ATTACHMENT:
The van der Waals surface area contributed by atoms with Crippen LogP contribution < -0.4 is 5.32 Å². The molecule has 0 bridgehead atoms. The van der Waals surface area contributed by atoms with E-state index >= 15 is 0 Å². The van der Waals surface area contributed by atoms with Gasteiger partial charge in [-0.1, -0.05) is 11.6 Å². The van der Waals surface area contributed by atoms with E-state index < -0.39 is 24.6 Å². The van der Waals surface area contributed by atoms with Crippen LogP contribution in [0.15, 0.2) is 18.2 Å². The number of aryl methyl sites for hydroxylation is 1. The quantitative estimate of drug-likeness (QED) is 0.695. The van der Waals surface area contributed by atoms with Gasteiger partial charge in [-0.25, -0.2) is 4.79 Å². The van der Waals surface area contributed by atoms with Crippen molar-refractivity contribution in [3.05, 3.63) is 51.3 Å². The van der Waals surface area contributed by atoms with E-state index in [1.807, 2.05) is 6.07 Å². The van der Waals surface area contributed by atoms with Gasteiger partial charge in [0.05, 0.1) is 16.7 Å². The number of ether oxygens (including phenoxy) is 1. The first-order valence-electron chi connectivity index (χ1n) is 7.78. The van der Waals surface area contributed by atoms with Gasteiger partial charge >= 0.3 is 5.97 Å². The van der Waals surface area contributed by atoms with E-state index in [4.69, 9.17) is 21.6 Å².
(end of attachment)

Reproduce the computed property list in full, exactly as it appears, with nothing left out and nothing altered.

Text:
The van der Waals surface area contributed by atoms with Crippen LogP contribution < -0.4 is 5.32 Å². The molecule has 0 bridgehead atoms. The van der Waals surface area contributed by atoms with E-state index >= 15 is 0 Å². The van der Waals surface area contributed by atoms with Gasteiger partial charge in [-0.1, -0.05) is 11.6 Å². The van der Waals surface area contributed by atoms with E-state index < -0.39 is 24.6 Å². The van der Waals surface area contributed by atoms with Crippen LogP contribution in [0.15, 0.2) is 18.2 Å². The number of aryl methyl sites for hydroxylation is 1. The quantitative estimate of drug-likeness (QED) is 0.695. The van der Waals surface area contributed by atoms with Gasteiger partial charge in [-0.25, -0.2) is 4.79 Å². The van der Waals surface area contributed by atoms with Crippen molar-refractivity contribution in [3.05, 3.63) is 51.3 Å². The van der Waals surface area contributed by atoms with E-state index in [1.807, 2.05) is 6.07 Å². The van der Waals surface area contributed by atoms with Gasteiger partial charge in [0.05, 0.1) is 16.7 Å². The number of ether oxygens (including phenoxy) is 1. The first-order valence-electron chi connectivity index (χ1n) is 7.78. The van der Waals surface area contributed by atoms with Gasteiger partial charge >= 0.3 is 5.97 Å². The van der Waals surface area contributed by atoms with E-state index in [4.69, 9.17) is 21.6 Å².